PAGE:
As the USDOT Region 2 University Transportation Center, part of CAIT’s mission is to share the innovative tools, technologies, and processes that its researchers develop with the right stakeholders so that they can be implemented and solve the most pressing challenges today’s transportation network and industry faces. This month, we have been busy doing just that through meetings, technical presentations, and more. Read about some of our most notable accomplishments below.
Technical Dinner and Tour: Rutgers Virtual Reality Lab
CAIT-affiliated researcher Dr. Jie Gong hosted American Society of Civil Engineers (ASCE) members, industry professionals, students, and more for a tour and walkthrough of his Virtual Reality (VR) Lab as well as a technical dinner presentation earlier this month.
He demonstrated the lab’s different capabilities and various projects centered on the collection and processing of large geospatial data sets for coastal community resilience, the use VR environments for work zone training, and more.
More specifically, Dr. Gong and his students used Mobile Light Detection and Ranging (LiDAR) systems to collect modeling data of towns impacted from natural disasters, including Hurricanes Katrina, Irene, Harvey, and Michael.
The LiDAR data was then uploaded to a 3D modeling software also developed by Dr. Gong’s team.
With this software, they can estimate the damage and costs of future natural disasters through simulating various flood-level heights within the town the model-data was taken. This project, funded by The Federal Emergency Management Agency (FEMA), can assist authorities and decision makers in planning for future natural disasters.
Dr. Gong’s team also developed VR environments for work zone training. The environments are modeled after a large cable-stayed bridge and an in-service pump station that has entered a critical state.
Workers can use these environments to simulate work zone conditions including traffic, weather, and time of day to train crews in a variety of activities such as cone placement, traffic regulation, and more. Specifically, in the critical facility, they can test emergency protocols and putting out fires in a safe and efficient way.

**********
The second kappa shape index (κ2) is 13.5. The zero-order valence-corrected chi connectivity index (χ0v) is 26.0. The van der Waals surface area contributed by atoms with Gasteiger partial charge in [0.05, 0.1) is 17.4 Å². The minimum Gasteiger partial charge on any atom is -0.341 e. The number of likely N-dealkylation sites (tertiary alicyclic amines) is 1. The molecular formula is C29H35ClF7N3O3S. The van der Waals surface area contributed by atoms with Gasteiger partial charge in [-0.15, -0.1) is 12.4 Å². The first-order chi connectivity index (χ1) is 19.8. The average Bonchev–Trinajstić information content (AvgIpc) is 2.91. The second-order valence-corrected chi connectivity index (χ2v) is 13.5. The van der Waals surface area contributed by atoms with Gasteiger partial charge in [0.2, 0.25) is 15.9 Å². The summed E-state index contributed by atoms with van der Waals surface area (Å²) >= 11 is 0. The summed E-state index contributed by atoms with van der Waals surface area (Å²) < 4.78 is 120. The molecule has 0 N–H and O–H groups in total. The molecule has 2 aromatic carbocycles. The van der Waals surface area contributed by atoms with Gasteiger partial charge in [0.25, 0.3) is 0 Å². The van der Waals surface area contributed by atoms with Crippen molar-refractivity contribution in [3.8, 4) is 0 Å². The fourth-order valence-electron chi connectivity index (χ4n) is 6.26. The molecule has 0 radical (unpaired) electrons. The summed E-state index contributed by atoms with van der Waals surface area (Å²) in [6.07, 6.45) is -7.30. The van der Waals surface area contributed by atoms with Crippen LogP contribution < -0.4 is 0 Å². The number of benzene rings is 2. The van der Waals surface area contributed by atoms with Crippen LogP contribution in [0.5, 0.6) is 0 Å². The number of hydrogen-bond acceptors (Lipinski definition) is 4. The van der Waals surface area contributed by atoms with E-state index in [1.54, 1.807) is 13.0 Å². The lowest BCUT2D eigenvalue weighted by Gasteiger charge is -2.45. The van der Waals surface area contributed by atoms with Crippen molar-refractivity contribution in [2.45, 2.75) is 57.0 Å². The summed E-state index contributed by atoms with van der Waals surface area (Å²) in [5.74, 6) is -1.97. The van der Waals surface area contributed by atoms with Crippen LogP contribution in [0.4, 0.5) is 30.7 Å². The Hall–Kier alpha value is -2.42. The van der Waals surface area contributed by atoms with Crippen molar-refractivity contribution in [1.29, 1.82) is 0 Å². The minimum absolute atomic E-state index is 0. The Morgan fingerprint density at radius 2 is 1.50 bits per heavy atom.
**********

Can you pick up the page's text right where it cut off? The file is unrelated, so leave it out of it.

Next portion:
Sustainable Long Island Committee Meeting
CAIT and University Transportation Center (UTC) partner Farmingdale State College recently made presentations to stakeholders and members of the United States Green Building Council- Long Island Chapter’s (USGBC-LI) Sustainable Transportation Committee.
Committee members included representatives from Nassau and Suffolk counties, the City of Port Washington, Sierra Club, USGBC-LI, consulting firms, Suffolk Community College, and Farmingdale State College.
Dr. Ali Maher, Director of Rutgers CAIT, highlighted the projects and capabilities of the USDOT Region 2 UTC Consortium. Emphasis was made on close collaboration between university members and the availability of subject matter experts to study the most challenging issues in the region. In particular, CAIT’s efforts in damage assessment, analysis of infrastructure stability, and other areas after Superstorm Sandy were discussed as being applicable to Long Island cities and communities in preparing for possible future storm events.
Dr. Barbara Christe, Dean of the School of Engineering Technology at Farmingdale State College presented on the school’s newly established workforce training program for Infrastructure Cyber Security, Transportation, and Emergency Preparedness.
Dr. Christe emphasized the new micro-credential courses, credits, and certificates being offered for students and working professionals through their program. She also discussed tailoring the micro-courses to fit the needs of the agencies and municipalities and asked the committee members to spread the availability of these services to their partners.
At the end of the presentations, possible future collaboration between the organizations was discussed.
Rutgers Rail & Transit Seminar Series
Railroad track standards are always in a state of being updated and improved upon.
These improvements can have tremendous cost-saving benefits, can reduce potential safety risks, and are important for fostering innovation and progress.
At the inaugural seminar hosted by CAIT’s Rail & Transit Program, Mr. Yifeng Mao and Mr. Hiren Kantilal Joshi, leaders from the Long Island Rail Road’s (LIRR) Track Standards and Specifications Department, discussed their commitment to innovation in the railroad industry, the latest engineering skills and industry knowledge, and some of the company’s recent and innovative work updating and preserving track standards and designing new turnouts on the LIRR.
Consortium students and members of the Rutgers community attended the free seminar, which was designed to help engineering students learn more about track standards and turnouts, as well as the rail industry in general.